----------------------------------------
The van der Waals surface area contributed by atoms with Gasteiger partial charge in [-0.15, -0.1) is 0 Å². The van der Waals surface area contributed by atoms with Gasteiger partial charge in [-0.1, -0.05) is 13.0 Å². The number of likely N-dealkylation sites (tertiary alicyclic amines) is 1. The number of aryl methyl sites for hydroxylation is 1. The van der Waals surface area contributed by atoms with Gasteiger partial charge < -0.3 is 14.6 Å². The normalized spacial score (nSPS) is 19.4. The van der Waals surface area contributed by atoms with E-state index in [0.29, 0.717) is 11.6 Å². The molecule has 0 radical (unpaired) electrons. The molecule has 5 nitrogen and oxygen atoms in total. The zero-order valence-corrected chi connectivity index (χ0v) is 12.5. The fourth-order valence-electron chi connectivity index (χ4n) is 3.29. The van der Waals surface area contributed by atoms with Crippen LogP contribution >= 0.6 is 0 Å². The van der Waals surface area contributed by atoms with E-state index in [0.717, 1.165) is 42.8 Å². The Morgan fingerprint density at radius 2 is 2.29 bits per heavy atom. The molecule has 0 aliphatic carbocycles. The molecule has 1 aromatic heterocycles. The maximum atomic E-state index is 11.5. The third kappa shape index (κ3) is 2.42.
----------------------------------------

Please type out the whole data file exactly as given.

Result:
The van der Waals surface area contributed by atoms with Gasteiger partial charge in [-0.15, -0.1) is 0 Å². The van der Waals surface area contributed by atoms with Gasteiger partial charge in [-0.1, -0.05) is 13.0 Å². The number of likely N-dealkylation sites (tertiary alicyclic amines) is 1. The number of aryl methyl sites for hydroxylation is 1. The van der Waals surface area contributed by atoms with Gasteiger partial charge < -0.3 is 14.6 Å². The normalized spacial score (nSPS) is 19.4. The van der Waals surface area contributed by atoms with E-state index in [0.29, 0.717) is 11.6 Å². The molecule has 0 radical (unpaired) electrons. The molecule has 5 nitrogen and oxygen atoms in total. The zero-order valence-corrected chi connectivity index (χ0v) is 12.5. The fourth-order valence-electron chi connectivity index (χ4n) is 3.29. The van der Waals surface area contributed by atoms with Crippen LogP contribution >= 0.6 is 0 Å². The van der Waals surface area contributed by atoms with E-state index in [0.717, 1.165) is 42.8 Å². The Morgan fingerprint density at radius 2 is 2.29 bits per heavy atom. The molecule has 0 aliphatic carbocycles. The molecule has 1 aromatic heterocycles. The maximum atomic E-state index is 11.5. The third kappa shape index (κ3) is 2.42.